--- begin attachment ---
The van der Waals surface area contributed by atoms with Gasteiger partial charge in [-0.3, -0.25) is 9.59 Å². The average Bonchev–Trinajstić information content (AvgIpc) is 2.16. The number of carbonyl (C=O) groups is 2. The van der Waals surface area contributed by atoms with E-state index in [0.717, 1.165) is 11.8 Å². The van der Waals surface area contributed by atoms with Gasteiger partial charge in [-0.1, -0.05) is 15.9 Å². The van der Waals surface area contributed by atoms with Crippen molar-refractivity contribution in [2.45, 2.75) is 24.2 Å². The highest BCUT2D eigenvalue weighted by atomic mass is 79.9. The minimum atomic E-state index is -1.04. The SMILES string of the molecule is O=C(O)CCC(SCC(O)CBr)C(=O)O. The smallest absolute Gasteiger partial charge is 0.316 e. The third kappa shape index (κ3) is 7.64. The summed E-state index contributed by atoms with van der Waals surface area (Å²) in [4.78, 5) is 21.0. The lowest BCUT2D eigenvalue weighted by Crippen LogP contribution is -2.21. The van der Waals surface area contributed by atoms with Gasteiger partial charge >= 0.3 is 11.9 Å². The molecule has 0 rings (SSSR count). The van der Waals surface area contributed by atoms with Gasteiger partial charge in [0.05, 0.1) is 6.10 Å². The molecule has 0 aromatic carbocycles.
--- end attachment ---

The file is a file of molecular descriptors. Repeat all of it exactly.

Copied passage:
The van der Waals surface area contributed by atoms with Gasteiger partial charge in [-0.3, -0.25) is 9.59 Å². The average Bonchev–Trinajstić information content (AvgIpc) is 2.16. The number of carbonyl (C=O) groups is 2. The van der Waals surface area contributed by atoms with E-state index in [0.717, 1.165) is 11.8 Å². The van der Waals surface area contributed by atoms with Gasteiger partial charge in [-0.1, -0.05) is 15.9 Å². The van der Waals surface area contributed by atoms with Crippen molar-refractivity contribution in [2.45, 2.75) is 24.2 Å². The highest BCUT2D eigenvalue weighted by atomic mass is 79.9. The minimum atomic E-state index is -1.04. The SMILES string of the molecule is O=C(O)CCC(SCC(O)CBr)C(=O)O. The smallest absolute Gasteiger partial charge is 0.316 e. The third kappa shape index (κ3) is 7.64. The summed E-state index contributed by atoms with van der Waals surface area (Å²) in [4.78, 5) is 21.0. The lowest BCUT2D eigenvalue weighted by Crippen LogP contribution is -2.21. The van der Waals surface area contributed by atoms with Gasteiger partial charge >= 0.3 is 11.9 Å². The molecule has 0 rings (SSSR count). The van der Waals surface area contributed by atoms with Gasteiger partial charge in [0.05, 0.1) is 6.10 Å². The molecule has 0 aromatic carbocycles.